Inside The Urban Pad At 2495 Harrison And Behind The Plans For MoreAugust 24, 2012
As we first wrote about 2495 Harrison Street last year:
A saloon in 1888, vacant since 2008, and having served as a commercial space between, as proposed the single-story building at 2495 Harrison Street would be converted into a nonprofit community facility d.b.a. “The Seed Fund for the Studio for Urban Projects.”
In addition to the renovation, as proposed a three-story single-family home of 1,400 square feet would be built on the back of 2495 Harrison Street’s lot. San Francisco’s Planning Department supports the project, the Planning Commission will vote this week.
While the conversion and expansion of the existing building for use as a community center was approved, as far as we know it never came to be and instead the building was remodeled as a lofty one-bedroom urban pad with parking for three cars.
Purchased for $550,000 in 2010 prior to the remodel, the property is now back on the market and listed for $828,000 including the plans, but no permits, for the new home to be built upon the aforementioned parking spaces out back.
∙ Listing: 2495 Harrison Street – $828,000 [paytonbinnings.com]
∙ From Saloon To Nonprofit And Single-Family Home On Harrison [SocketSite]
Comments from Plugged-In Readers
Is that roof insulated? (It doesn’t look like it.)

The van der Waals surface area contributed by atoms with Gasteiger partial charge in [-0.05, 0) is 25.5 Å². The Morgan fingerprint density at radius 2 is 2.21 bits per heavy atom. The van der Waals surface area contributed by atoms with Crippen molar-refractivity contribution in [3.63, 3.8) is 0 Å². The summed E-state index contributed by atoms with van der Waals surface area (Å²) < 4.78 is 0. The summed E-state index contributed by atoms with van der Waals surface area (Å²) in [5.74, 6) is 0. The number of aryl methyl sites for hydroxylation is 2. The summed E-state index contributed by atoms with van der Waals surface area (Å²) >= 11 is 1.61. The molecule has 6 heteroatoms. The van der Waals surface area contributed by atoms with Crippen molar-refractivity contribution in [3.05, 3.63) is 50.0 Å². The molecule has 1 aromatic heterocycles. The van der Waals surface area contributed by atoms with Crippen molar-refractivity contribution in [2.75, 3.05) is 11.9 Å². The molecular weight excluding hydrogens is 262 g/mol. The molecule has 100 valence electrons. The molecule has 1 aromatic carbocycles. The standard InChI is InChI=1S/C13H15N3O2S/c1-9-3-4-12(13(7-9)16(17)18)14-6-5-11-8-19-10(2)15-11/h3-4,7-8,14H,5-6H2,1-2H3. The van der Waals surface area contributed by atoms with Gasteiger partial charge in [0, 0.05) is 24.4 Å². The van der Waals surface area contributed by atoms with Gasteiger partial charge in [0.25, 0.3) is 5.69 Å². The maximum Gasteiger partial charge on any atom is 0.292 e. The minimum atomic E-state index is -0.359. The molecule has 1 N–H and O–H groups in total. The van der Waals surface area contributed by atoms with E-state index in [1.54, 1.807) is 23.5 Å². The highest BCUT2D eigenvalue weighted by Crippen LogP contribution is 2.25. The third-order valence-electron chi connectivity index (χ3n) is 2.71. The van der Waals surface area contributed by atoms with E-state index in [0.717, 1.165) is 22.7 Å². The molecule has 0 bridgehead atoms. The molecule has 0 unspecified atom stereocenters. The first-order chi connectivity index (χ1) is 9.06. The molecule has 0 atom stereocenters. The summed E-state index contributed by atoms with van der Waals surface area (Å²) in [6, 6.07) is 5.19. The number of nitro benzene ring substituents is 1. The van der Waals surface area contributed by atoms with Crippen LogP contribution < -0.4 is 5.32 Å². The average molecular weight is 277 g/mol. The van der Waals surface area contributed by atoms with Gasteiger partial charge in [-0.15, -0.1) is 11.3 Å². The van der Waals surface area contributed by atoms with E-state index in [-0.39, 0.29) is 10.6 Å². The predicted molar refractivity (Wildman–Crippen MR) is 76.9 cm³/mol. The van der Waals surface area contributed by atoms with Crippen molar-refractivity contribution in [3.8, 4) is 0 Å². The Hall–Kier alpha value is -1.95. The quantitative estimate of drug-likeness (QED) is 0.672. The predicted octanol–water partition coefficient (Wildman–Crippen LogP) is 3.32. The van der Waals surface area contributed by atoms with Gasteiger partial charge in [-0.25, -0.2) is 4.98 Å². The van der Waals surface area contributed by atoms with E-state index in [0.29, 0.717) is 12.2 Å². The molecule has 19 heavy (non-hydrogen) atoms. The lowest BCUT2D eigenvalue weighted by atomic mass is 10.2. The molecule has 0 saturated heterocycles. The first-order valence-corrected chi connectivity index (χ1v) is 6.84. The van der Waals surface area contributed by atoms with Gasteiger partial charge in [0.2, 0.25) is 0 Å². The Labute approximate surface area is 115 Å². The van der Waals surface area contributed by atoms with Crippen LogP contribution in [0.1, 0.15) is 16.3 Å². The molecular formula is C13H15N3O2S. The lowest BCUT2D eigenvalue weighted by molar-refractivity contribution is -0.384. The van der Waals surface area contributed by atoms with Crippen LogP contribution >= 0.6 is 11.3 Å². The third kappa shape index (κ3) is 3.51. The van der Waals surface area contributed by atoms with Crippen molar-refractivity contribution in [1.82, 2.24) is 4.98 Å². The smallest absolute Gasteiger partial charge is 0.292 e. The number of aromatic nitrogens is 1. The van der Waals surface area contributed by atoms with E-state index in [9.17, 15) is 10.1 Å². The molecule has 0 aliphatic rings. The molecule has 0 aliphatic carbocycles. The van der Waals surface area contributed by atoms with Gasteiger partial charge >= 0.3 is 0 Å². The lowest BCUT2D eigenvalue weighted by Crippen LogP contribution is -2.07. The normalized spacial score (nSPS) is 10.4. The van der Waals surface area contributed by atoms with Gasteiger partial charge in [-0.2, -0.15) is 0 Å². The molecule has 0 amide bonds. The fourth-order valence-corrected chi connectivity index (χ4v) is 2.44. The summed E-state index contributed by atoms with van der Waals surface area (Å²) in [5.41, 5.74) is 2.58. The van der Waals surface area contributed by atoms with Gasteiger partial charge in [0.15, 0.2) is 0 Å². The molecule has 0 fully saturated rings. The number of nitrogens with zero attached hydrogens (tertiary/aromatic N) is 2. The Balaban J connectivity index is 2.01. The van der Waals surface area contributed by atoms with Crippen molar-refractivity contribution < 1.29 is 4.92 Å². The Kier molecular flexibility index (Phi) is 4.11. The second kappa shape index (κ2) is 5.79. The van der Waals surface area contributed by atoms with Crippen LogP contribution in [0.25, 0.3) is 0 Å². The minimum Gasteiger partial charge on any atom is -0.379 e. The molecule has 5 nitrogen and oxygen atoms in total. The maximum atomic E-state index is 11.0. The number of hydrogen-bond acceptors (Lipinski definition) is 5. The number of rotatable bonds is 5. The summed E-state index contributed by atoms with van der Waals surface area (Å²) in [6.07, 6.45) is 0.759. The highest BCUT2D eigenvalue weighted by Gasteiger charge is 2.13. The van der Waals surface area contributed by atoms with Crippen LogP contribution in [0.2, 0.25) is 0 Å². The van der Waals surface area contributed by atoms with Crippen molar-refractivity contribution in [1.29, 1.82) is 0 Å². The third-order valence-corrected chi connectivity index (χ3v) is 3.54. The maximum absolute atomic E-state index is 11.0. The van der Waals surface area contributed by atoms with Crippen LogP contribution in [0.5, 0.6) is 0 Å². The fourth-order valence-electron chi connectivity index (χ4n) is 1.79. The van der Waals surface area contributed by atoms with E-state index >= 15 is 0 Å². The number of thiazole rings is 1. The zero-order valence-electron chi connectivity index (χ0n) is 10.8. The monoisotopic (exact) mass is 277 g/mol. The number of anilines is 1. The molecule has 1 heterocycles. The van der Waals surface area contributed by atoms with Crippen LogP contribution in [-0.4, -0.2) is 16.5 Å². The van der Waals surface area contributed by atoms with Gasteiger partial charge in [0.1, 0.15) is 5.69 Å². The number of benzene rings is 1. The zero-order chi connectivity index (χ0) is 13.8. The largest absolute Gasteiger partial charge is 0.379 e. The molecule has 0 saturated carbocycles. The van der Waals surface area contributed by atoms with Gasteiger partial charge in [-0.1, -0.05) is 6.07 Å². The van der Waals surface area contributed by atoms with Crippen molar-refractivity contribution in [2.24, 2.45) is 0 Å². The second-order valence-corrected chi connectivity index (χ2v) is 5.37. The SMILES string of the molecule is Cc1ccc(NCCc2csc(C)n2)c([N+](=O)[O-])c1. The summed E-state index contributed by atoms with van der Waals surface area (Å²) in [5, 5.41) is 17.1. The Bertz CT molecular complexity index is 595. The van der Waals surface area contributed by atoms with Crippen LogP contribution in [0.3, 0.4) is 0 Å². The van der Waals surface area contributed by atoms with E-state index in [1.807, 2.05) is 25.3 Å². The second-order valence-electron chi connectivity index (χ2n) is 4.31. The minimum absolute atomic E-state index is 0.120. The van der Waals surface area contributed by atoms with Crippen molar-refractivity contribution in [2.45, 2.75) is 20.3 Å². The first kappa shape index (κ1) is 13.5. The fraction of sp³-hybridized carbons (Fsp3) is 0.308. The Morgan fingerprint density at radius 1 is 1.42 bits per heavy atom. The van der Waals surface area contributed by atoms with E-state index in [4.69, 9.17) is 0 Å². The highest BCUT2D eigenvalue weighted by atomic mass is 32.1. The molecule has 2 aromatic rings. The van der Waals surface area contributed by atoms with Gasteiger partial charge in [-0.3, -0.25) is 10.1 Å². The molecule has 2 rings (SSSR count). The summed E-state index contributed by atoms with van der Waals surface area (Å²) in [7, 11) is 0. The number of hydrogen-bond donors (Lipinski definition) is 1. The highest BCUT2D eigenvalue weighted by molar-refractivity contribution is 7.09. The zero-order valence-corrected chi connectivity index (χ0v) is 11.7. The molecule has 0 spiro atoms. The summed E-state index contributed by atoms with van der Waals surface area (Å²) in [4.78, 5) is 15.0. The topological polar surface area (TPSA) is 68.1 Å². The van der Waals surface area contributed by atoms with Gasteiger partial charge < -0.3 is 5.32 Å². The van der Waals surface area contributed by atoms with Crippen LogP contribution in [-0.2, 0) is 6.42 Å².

If not, is this legal?
From Google maps, it looks like the original pitched roof was not disturbed with the renovation, so it most likely did not have to meet current building codes.
Observant Neighbor, it begs the question as to why you are so concerned about the legality of an old uninsulated roof?
Sour grapes at gentrification?
I love it!
Granted once the stagers remove everything I’ll be left with a big white box and no clue what to do next, but otherwise, love.
There is no code requirement to insulate an existing roof if you don’t touch it or remodel it in any way. I love the openness and simplicity of the existing building; beautiful clean space.
I’d also love to see the new house at the rear be added, meeting planning and zoning codes of course.
Let’s assume that this is staged. If so, it’s a textbook example
of the power of staging a property. Without the furnishings,
a potential buyer would seeing nothing but a white room
with some potential. Instead, I just want to move in.
I live in the Mission and I’m quite laissez faire in terms of my land-use politics. I would love to see this shack torn down and replaced with a 5+ story building with apartments or condos. One of the lovely features of older neighborhoods in San Francisco are the “out of scale” apartment buildings on corner lots. For examples, pay a visit to 25th and Fair Oaks, or 25th and Bartlett.
How do you heat something like this (besides the Bertazzoni)?
Stagers are good for covering problems.
A big, open, white box is a dream come true.
One big problem is that you will always have to have shades up on many of the windows, as otherwise people walking by will look directy into your home. This is a big FAIL for me.
Mark F, do you live in a house with no windows?
I live in a 4th floor condo facing away from the street. People can’t really peer into my windows at all.
This poor building has been the unlucky recipient of a lot of neighborhood graffiti energy for a long time prior to its most recent coat of paint. Great to see the improvement. Hope whoever is in this building has a big bucket of paint to keep it looking clean in the future. Also a reminder that you can’t judge a book by its cover.
Clearly this property was designed/staged. Anyone know who might have done it? Very unusual and fresh.
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